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Ein Tag des Iwan Denissowitsch. by Alexander…

Ein Tag des Iwan Denissowitsch. (original 1962; edition 1998)

by Alexander Solschenizyn, Alexander Solschenizyn (Author)

MembersReviewsPopularityAverage ratingMentions
10,837174448 (4.03)436
One Day in the Life of Ivan Denisovich brilliantly portrays a single day, any day, in the life of a single Russian soldier who was captured by the Germans in 1945 and who managed to escape a few days later. Along with millions of others, this soldier was charged with some sort of political crime, and since it was easier to confess than deny it and die, Ivan Denisovich "confessed" to "high treason" and received a sentence of 10 years in a Siberian labor camp.… (more)
Title:Ein Tag des Iwan Denissowitsch.
Authors:Alexander Solschenizyn
Other authors:Alexander Solschenizyn (Author)
Info:Dtv (1998), Edition: N.-A., Broschiert, 126 pages
Collections:Your library
Tags:russische literatur, sowjetische literatur, udssr, arbeitslager, lager, gefängnis, gefangener, gefangensein

Work details

One Day in the Life of Ivan Denisovich by Alexander Solzhenitsyn (1962)

  1. 70
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» See also 436 mentions

English (165)  Spanish (3)  French (2)  Swedish (1)  Hungarian (1)  German (1)  Dutch (1)  All languages (174)
Showing 1-5 of 165 (next | show all)
Marvellously written, and deeply moving. This story, a telling of a day of a gulag prisoner's life, will make you re-evaluate the idea of happiness and a good day. Brilliant throughout, with humour despite the dark content. ( )
  ephemeral_future | Aug 20, 2020 |
Szürreális, pedig valóság. Nem csak a Szovjetunióban, hanem szerte a világban. Az emberségről szól, az embertelenségben. Utat mutat a 21. századi erkölcsi-társadalmi válságban is. A legfontosabb emberi értékeket mutatja be - nagyon megrázó erővel. ( )
  gjudit8 | Aug 3, 2020 |
Can a man who's warm understand one who's freezing? ( )
  SolangePark | Jul 12, 2020 |
Without affectation; cuts to the quick. ( )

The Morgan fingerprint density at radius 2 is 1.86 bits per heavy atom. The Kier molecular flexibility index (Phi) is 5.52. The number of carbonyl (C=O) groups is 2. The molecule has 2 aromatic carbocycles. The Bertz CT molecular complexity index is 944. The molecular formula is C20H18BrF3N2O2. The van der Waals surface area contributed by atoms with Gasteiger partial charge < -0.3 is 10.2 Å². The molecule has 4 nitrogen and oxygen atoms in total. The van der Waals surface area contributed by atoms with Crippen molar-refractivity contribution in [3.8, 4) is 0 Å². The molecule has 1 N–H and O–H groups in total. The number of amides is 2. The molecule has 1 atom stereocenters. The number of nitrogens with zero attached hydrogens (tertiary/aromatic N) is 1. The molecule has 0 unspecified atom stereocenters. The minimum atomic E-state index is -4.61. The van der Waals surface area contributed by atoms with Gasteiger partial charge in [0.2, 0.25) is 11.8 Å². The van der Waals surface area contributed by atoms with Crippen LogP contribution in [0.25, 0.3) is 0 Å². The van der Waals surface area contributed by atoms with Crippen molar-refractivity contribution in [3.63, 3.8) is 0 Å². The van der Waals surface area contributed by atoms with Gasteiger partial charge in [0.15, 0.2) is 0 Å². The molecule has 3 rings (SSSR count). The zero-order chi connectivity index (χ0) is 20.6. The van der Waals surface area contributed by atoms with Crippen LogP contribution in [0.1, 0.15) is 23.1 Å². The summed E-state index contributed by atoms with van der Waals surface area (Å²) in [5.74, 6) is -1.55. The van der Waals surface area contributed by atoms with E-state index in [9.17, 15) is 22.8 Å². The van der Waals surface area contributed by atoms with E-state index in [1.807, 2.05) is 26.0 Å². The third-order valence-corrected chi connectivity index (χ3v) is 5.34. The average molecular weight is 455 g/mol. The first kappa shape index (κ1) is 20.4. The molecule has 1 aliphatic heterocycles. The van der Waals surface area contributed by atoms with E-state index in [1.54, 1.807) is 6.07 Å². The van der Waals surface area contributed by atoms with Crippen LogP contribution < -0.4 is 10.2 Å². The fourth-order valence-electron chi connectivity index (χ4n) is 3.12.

drbrand | Jun 8, 2020 |
My favorite passage in One Day in the Life of Ivan Denisovich is when the titular character sees an older man sit down across from him in the mess hall. The man has clearly been through numerous camps and prisons, and he is described in a few sentences as being worn down, but not broken. As I was reading, I heard the ghosts of Dostoevsky and Tolstoy licking their chops. Had this man featured in one of their tomes, his description would be followed by a 10-page slobberfest over the Russian people or the current state of Russia as a whole or something of that ilk. Instead, Solzhenitsyn simply states, "However, [Ivan] couldn't go on watching the old man - he had other things to do." Take that, verbosity.

The rest of the novel plays out in the same way. There is never anything particularly flowery (In the introduction, Yevgeny Yevtushenko alleges that this is partially due to the translation, but I don't quite buy that) and in a book about life in a Siberian labor camp, that's probably how it should be. The language is all straightforward, and only hiccup for me was the occasional shift in pronouns. After not appearing anywhere in the first half, "we" begins to appear in places that feel awkward or just wrong. I don't know if Solzhenitsyn was alluding to his own experiences as a prisoner when he would drop a "we" but it wasn't consistent enough to work.